Supporting Extended Producer Responsibility for Products

Adopted at the 78th Annual Meeting in 2010

  • WHEREAS, the U.S. Conference of Mayors 2000 Resolution, entitled "Shared Responsibility for Waste Reduction," urged the membership to engage in dialogue with manufacturers, distributors, retailers, and citizens in their communities and develop voluntary programs regarding Shared Responsibility for Waste Reduction with measurable goals and objectives; and

    WHEREAS, state policies currently hold local governments responsible for achieving waste diversion goals and enforcing product disposal bans, both of which are unfunded mandates; and

    WHEREAS, the costs to manage problematic products are currently borne by taxpayers and rate payers and these costs are increasing substantially and will continue to do so unless policy changes are made; and

    WHEREAS, approximately 250 million tons of discarded products and packaging are currently managed in communities each year; and

    WHEREAS, statewide data from California show that less than ten percent of household hazardous waste products are being collected at average costs upwards of $1,000 per ton; and

    WHEREAS, there are environmental and human health impacts associated with improper management of mercury lamps, sharps, pharmaceuticals and other products and economic impacts when waste becomes litter, including ocean litter; and

    WHEREAS, costs paid by local governments to manage products are, in effect, subsidies to the producers of hazardous products and of products designed for disposal; and

    WHEREAS, Extended Producer Responsibility (EPR, also known as Product Stewardship) is a policy approach that encourages shared responsibility where all entities involved in the product chain have some responsibility to reduce the life-cycle impacts of a product and its packaging, but primary responsibility lies with the producer, or brand owner, who makes design and marketing decisions; and

    WHEREAS, under EPR producers are responsible for designing, financing and managing effective end-of-life systems for their products and associated packaging; and

    WHEREAS, EPR incorporates the cost of disposal and recovery of discarded products into the purchase price to allow for a more free-market approach with the private sector playing a bigger role in product waste management, bringing innovation and competition to reduce the recycling costs and the financial burden on local taxpayers and garbage ratepayers; and

    WHEREAS, EPR encourages reuse and recycling and also encourages producers to consider the health and environmental costs associated with the products they create and to include those costs in the product price, thereby creating an incentive to design products that are more durable, less toxic, and cost-effective to repair and recycle; and

    WHEREAS, local jurisdictions in Minnesota, Texas, New York and Massachusetts, and 92 local governments and associations in California have adopted local resolutions calling for state EPR legislation; and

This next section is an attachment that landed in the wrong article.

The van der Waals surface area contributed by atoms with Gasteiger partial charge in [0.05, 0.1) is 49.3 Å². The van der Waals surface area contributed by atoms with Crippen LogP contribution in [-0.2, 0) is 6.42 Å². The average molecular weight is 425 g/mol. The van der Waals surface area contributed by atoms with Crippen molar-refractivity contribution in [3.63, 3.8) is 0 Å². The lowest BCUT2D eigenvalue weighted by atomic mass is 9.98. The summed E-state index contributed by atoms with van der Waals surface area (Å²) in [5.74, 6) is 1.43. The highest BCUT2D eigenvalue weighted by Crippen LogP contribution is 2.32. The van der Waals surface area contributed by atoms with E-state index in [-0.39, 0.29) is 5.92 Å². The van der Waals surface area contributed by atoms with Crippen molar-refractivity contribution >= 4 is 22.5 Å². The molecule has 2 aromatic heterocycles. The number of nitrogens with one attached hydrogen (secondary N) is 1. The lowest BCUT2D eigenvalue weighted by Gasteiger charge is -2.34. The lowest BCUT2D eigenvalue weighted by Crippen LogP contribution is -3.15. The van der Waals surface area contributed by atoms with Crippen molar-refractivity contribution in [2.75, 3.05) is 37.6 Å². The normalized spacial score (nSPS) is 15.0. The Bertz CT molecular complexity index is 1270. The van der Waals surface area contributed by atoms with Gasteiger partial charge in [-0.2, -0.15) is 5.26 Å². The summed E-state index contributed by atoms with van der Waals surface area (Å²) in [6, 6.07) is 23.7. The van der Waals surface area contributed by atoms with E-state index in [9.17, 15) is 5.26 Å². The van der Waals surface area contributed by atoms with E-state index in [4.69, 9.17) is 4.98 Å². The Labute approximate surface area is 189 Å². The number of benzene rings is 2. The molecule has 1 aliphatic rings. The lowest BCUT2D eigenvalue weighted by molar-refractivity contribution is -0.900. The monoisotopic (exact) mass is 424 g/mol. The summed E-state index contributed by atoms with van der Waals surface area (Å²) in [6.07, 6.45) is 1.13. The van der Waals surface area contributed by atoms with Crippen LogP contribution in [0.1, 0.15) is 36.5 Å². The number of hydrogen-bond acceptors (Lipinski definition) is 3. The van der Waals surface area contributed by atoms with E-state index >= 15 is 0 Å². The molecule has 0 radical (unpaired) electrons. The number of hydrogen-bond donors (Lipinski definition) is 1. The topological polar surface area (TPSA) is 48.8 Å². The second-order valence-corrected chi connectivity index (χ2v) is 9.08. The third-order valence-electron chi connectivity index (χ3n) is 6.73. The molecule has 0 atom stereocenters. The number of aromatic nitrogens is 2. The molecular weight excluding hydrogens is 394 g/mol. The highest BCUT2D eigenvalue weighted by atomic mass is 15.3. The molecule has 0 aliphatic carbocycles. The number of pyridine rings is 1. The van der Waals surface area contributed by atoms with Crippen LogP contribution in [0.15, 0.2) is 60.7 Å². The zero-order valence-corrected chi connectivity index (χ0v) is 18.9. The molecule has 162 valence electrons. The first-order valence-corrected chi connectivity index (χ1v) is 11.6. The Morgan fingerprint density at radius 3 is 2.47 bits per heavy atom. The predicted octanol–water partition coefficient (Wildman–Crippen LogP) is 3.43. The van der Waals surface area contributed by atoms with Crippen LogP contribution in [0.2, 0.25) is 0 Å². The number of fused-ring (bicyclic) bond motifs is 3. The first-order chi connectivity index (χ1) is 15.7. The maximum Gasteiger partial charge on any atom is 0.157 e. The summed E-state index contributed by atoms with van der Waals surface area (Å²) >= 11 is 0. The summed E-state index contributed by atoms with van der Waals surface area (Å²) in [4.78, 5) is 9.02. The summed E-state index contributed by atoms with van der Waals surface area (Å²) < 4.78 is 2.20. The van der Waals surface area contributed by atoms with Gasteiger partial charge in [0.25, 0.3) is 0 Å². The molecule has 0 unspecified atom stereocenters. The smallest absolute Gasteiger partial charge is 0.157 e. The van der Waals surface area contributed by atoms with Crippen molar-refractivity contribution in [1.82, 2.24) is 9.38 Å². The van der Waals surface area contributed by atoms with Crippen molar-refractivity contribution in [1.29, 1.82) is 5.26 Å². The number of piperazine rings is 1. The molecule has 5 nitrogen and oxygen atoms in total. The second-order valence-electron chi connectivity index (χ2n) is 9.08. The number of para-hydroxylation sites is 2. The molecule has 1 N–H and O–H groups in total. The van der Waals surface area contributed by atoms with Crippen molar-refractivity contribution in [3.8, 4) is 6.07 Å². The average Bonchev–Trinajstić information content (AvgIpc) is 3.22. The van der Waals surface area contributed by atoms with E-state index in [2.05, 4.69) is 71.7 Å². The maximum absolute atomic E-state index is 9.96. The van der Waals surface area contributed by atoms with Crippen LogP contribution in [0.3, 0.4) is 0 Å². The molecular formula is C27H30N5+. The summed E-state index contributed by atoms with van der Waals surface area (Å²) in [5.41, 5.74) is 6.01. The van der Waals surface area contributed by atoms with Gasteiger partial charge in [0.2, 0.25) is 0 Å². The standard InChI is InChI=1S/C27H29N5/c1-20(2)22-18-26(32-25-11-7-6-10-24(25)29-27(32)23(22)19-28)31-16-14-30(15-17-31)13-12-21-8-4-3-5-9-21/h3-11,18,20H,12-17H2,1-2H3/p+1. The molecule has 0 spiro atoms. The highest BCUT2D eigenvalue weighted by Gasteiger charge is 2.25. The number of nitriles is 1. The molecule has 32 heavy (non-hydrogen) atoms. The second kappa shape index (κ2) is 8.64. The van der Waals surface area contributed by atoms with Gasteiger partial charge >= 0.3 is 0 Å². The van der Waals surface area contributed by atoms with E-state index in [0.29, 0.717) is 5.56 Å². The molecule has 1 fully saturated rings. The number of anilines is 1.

WHEREAS, the National League of Cities, the National Association of Counties and municipal leagues in Minnesota and California have adopted policy statements in support of EPR legislation, and statewide local government Product Stewardship Councils in CA, NW, NY, TX and VT have adopted Principles for Framework Product Stewardship; and

    WHEREAS, more than 50 producer responsibility laws in 32 states covering 7 categories of hazardous products have been passed since 2005, and the Maine legislature unanimously passed the first EPR Framework law in 2010 with Maine Chamber of Commerce and Merchant support; and

    WHEREAS, local governments are eager to develop a partnership with manufacturers to 'close the loop' on product waste to keep materials in the economic stream of commerce to support our economy instead of becoming a long-term liability by putting materials in landfills; and

    NOW, THEREFORE BE IT RESOLVED , that the U.S. Conference of Mayors supports state and federal EPR legislation which gives producers the incentive to design products to make them less toxic and easier to reuse and recycle.

    BE IT FURTHER RESOLVED, that the U.S. Conference of Mayors urges Congress to protect and support the ability of local and state governments to establish producer responsibility legislation.

    BE IT FURTHER RESOLVED, that the U.S. Conference of Mayors encourages all manufacturers to share in the responsibility for eliminating waste through minimizing excess packaging, designing products for durability, reusability and the ability to be recycled; using recycled materials in the manufacture of new products; and providing financial support for collection, processing, recycling, or disposal of used materials.

    BE IT FURTHER RESOLVED, that the U.S. Conference of Mayors encourage its members to develop producer responsibility policies such as purchasing recycled content products, leasing products rather than purchasing them and requiring producers to offer less toxic alternatives and to take responsibility for collecting and recycling their products and the end of their useful life.

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